The term "chronic kidney failure" suggests that the kidneys have quit working and are not making urine. However, by definition, kidney failure is the inability of the kidneys to remove waste products from the blood. This term can be confusing because kidney failure doesn’t mean the inability to produce urine. Ironically, most dogs in kidney failure produce large quantities of urine, but the body’s wastes are not being effectively eliminated.
The typical form of chronic kidney failure is associated with aging. It may be thought of as a “wearing out” process. The age of onset is often related to the size of the dog. For most small dogs, the early signs occur at about 10-14 years of age. However, large dogs have a shorter age span and may go into kidney failure as early as seven years of age.
The kidneys are blood filters. When aging causes the filtration process to become inefficient and ineffective, blood flow to the kidneys is increased in an attempt to increase filtration. This results in the production of more urine. To keep the dog from becoming dehydrated due to increased fluid loss in the urine, thirst and water consumption is increased. Thus, the early clinical signs of kidney failure are increased water consumption and urination. The clinical signs of more advanced kidney failure include loss of appetite, depression, vomiting, diarrhea, and very bad breath. Occasionally, ulcers will be found in the mouth. When kidney failure is accompanied by these clinical signs, it is called uremia.
The diagnosis of kidney failure is made by determining the level of two waste products in the blood: blood urea nitrogen (BUN) and blood creatinine. A urinalysis is also needed to complete the study of kidney function. A low urine specific gravity (USpG) is the earliest indication of kidney failure.
Although BUN and creatinine levels reflect kidney failure, they do not predict it. A dog with marginal kidney function may have normal blood tests. If that dog is stressed with major illness or surgery, the kidneys may fail, sending the blood test values up quickly.
In some cases, the kidneys are damaged beyond repair and treatment is ineffective. However, with early diagnosis and aggressive treatment, many dogs will live for several months or years.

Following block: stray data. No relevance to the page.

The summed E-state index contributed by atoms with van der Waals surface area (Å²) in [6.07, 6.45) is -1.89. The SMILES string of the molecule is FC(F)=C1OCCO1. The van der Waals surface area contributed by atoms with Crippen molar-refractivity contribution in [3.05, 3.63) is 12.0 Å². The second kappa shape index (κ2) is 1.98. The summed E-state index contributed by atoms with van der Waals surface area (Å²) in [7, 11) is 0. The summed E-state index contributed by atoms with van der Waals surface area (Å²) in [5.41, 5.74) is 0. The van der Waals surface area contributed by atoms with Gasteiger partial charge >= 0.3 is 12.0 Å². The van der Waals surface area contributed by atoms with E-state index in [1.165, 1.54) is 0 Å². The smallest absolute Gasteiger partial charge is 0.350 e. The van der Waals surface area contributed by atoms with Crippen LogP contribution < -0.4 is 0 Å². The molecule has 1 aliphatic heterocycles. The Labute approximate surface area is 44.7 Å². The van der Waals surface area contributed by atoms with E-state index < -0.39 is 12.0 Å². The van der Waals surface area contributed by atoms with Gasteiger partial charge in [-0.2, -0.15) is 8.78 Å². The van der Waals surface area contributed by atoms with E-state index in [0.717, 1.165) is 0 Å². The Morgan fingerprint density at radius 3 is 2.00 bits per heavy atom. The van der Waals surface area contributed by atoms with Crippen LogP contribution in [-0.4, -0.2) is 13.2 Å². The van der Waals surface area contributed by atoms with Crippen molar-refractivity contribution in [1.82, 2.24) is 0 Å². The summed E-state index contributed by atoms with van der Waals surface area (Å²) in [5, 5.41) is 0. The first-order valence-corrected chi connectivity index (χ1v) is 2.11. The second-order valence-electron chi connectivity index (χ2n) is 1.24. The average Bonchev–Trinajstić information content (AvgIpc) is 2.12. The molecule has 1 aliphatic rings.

Treatment occurs in two phases. The first phase is to "restart" the kidneys. Large quantities of intravenous fluids are given to "flush out" the kidneys. This flushing process, called diuresis, helps to stimulate the kidney cells to function again. If enough functional kidney cells remain, they may be able to adequately meet the body’s needs for waste removal. Fluid therapy includes replacement of various electrolytes, especially potassium. Other important aspects of initial treatment include proper nutrition and drugs to control vomiting and diarrhea.
There are three possible outcomes from the first phase of treatment:
Unfortunately, there are no reliable tests that will predict the outcome.
The second phase of treatment is to keep the kidneys functioning as long as possible. This is accomplished with one or more of the following, depending on your pet’s condition:
The prognosis is quite variable depending on response to the initial stage of treatment and your ability to perform the follow-up care. We encourage treatment in most situations because many dogs will respond and maintain a good quality of life for up to four years.
This client information sheet is based on material written by Ernest E. Ward Jr., DVM. © Copyright 2002 Lifelearn Inc. Used with permission under license. May 1, 2018.